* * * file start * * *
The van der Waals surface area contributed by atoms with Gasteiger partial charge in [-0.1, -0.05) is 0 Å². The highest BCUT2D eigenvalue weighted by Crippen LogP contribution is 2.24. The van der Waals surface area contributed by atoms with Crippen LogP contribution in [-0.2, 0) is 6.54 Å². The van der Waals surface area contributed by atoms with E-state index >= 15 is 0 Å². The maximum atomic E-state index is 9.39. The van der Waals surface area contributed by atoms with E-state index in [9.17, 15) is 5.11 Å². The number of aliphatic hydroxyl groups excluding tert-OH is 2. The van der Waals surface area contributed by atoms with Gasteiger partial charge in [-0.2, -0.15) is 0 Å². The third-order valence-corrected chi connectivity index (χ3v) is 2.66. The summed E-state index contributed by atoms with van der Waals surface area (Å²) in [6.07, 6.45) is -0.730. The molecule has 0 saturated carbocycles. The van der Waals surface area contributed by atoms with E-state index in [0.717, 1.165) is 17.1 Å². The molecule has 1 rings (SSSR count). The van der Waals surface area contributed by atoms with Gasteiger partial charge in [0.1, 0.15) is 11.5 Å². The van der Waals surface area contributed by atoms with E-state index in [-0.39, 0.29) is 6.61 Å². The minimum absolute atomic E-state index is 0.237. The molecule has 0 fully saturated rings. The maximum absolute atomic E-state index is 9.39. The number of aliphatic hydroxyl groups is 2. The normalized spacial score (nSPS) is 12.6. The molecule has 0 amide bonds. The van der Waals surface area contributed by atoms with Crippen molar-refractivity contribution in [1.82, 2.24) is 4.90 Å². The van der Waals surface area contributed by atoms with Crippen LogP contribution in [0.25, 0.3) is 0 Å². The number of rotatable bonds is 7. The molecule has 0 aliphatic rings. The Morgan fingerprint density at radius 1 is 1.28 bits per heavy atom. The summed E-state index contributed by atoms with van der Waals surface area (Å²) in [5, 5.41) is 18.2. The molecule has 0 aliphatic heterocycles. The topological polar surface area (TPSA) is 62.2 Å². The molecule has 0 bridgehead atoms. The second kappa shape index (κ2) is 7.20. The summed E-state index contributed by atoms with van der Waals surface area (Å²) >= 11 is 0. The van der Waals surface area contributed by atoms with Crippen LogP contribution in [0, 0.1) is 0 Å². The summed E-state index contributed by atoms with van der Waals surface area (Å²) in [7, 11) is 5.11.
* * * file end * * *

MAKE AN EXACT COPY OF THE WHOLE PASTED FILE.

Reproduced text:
The van der Waals surface area contributed by atoms with Gasteiger partial charge in [-0.1, -0.05) is 0 Å². The highest BCUT2D eigenvalue weighted by Crippen LogP contribution is 2.24. The van der Waals surface area contributed by atoms with Crippen LogP contribution in [-0.2, 0) is 6.54 Å². The van der Waals surface area contributed by atoms with E-state index >= 15 is 0 Å². The maximum atomic E-state index is 9.39. The van der Waals surface area contributed by atoms with E-state index in [9.17, 15) is 5.11 Å². The number of aliphatic hydroxyl groups excluding tert-OH is 2. The van der Waals surface area contributed by atoms with Gasteiger partial charge in [-0.2, -0.15) is 0 Å². The third-order valence-corrected chi connectivity index (χ3v) is 2.66. The summed E-state index contributed by atoms with van der Waals surface area (Å²) in [6.07, 6.45) is -0.730. The molecule has 0 saturated carbocycles. The van der Waals surface area contributed by atoms with E-state index in [0.717, 1.165) is 17.1 Å². The molecule has 1 rings (SSSR count). The van der Waals surface area contributed by atoms with Gasteiger partial charge in [0.1, 0.15) is 11.5 Å². The van der Waals surface area contributed by atoms with E-state index in [-0.39, 0.29) is 6.61 Å². The minimum absolute atomic E-state index is 0.237. The molecule has 0 fully saturated rings. The maximum absolute atomic E-state index is 9.39. The number of aliphatic hydroxyl groups is 2. The normalized spacial score (nSPS) is 12.6. The molecule has 0 amide bonds. The van der Waals surface area contributed by atoms with Crippen molar-refractivity contribution in [1.82, 2.24) is 4.90 Å². The van der Waals surface area contributed by atoms with Crippen LogP contribution in [0.25, 0.3) is 0 Å². The number of rotatable bonds is 7. The molecule has 0 aliphatic rings. The Morgan fingerprint density at radius 1 is 1.28 bits per heavy atom. The summed E-state index contributed by atoms with van der Waals surface area (Å²) in [5, 5.41) is 18.2. The molecule has 0 aliphatic heterocycles. The topological polar surface area (TPSA) is 62.2 Å². The molecule has 0 bridgehead atoms. The second kappa shape index (κ2) is 7.20. The summed E-state index contributed by atoms with van der Waals surface area (Å²) >= 11 is 0. The van der Waals surface area contributed by atoms with Crippen LogP contribution in [0, 0.1) is 0 Å². The summed E-state index contributed by atoms with van der Waals surface area (Å²) in [7, 11) is 5.11.